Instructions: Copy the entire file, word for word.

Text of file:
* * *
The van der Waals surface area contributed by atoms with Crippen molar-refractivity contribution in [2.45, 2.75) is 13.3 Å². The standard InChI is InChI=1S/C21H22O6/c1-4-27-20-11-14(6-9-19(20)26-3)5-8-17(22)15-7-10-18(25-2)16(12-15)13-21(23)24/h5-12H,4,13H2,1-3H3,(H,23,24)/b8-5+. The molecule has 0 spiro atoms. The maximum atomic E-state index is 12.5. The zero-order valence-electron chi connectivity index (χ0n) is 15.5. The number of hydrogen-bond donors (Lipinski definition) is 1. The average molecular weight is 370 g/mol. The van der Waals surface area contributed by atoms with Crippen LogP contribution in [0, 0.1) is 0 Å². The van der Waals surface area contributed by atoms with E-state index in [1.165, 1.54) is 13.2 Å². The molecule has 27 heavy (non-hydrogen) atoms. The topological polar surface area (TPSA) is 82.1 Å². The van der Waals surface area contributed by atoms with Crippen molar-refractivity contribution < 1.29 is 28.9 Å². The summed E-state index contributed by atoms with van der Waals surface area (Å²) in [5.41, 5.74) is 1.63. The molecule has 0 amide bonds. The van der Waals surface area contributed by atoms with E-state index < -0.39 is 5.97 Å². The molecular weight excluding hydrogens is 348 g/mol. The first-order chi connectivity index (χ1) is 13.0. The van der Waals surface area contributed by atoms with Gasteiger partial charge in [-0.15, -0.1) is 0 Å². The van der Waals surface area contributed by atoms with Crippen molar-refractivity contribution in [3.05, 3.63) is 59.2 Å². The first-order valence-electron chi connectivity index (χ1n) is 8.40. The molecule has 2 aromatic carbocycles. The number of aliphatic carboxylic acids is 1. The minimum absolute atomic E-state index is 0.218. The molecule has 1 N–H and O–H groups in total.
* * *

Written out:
The van der Waals surface area contributed by atoms with Crippen molar-refractivity contribution in [2.45, 2.75) is 13.3 Å². The standard InChI is InChI=1S/C21H22O6/c1-4-27-20-11-14(6-9-19(20)26-3)5-8-17(22)15-7-10-18(25-2)16(12-15)13-21(23)24/h5-12H,4,13H2,1-3H3,(H,23,24)/b8-5+. The molecule has 0 spiro atoms. The maximum atomic E-state index is 12.5. The zero-order valence-electron chi connectivity index (χ0n) is 15.5. The number of hydrogen-bond donors (Lipinski definition) is 1. The average molecular weight is 370 g/mol. The van der Waals surface area contributed by atoms with Crippen LogP contribution in [0, 0.1) is 0 Å². The van der Waals surface area contributed by atoms with E-state index in [1.165, 1.54) is 13.2 Å². The molecule has 27 heavy (non-hydrogen) atoms. The topological polar surface area (TPSA) is 82.1 Å². The van der Waals surface area contributed by atoms with Crippen molar-refractivity contribution < 1.29 is 28.9 Å². The summed E-state index contributed by atoms with van der Waals surface area (Å²) in [5.41, 5.74) is 1.63. The molecule has 0 amide bonds. The van der Waals surface area contributed by atoms with E-state index < -0.39 is 5.97 Å². The molecular weight excluding hydrogens is 348 g/mol. The first-order chi connectivity index (χ1) is 13.0. The van der Waals surface area contributed by atoms with Gasteiger partial charge in [-0.15, -0.1) is 0 Å². The van der Waals surface area contributed by atoms with Crippen molar-refractivity contribution in [3.05, 3.63) is 59.2 Å². The first-order valence-electron chi connectivity index (χ1n) is 8.40. The molecule has 2 aromatic carbocycles. The number of aliphatic carboxylic acids is 1. The minimum absolute atomic E-state index is 0.218. The molecule has 1 N–H and O–H groups in total.